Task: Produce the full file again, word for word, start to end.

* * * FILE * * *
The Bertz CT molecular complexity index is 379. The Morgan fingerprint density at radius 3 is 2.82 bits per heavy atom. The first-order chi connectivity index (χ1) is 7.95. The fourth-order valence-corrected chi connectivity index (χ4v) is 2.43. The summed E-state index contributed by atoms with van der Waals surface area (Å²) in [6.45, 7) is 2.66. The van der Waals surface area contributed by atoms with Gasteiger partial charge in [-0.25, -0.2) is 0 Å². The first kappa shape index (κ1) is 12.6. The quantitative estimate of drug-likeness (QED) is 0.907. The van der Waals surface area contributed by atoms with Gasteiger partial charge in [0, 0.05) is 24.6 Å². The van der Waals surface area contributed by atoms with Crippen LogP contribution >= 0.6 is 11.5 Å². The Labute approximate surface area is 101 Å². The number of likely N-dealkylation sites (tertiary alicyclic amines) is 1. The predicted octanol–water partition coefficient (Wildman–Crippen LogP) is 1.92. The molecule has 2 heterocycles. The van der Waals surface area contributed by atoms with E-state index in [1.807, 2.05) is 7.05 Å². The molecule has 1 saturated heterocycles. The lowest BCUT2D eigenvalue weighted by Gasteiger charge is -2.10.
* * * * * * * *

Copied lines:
The Bertz CT molecular complexity index is 379. The Morgan fingerprint density at radius 3 is 2.82 bits per heavy atom. The first-order chi connectivity index (χ1) is 7.95. The fourth-order valence-corrected chi connectivity index (χ4v) is 2.43. The summed E-state index contributed by atoms with van der Waals surface area (Å²) in [6.45, 7) is 2.66. The van der Waals surface area contributed by atoms with Gasteiger partial charge in [-0.25, -0.2) is 0 Å². The first kappa shape index (κ1) is 12.6. The quantitative estimate of drug-likeness (QED) is 0.907. The van der Waals surface area contributed by atoms with Gasteiger partial charge in [0, 0.05) is 24.6 Å². The van der Waals surface area contributed by atoms with Crippen LogP contribution >= 0.6 is 11.5 Å². The Labute approximate surface area is 101 Å². The number of likely N-dealkylation sites (tertiary alicyclic amines) is 1. The predicted octanol–water partition coefficient (Wildman–Crippen LogP) is 1.92. The molecule has 2 heterocycles. The van der Waals surface area contributed by atoms with E-state index in [1.807, 2.05) is 7.05 Å². The molecule has 1 saturated heterocycles. The lowest BCUT2D eigenvalue weighted by Gasteiger charge is -2.10.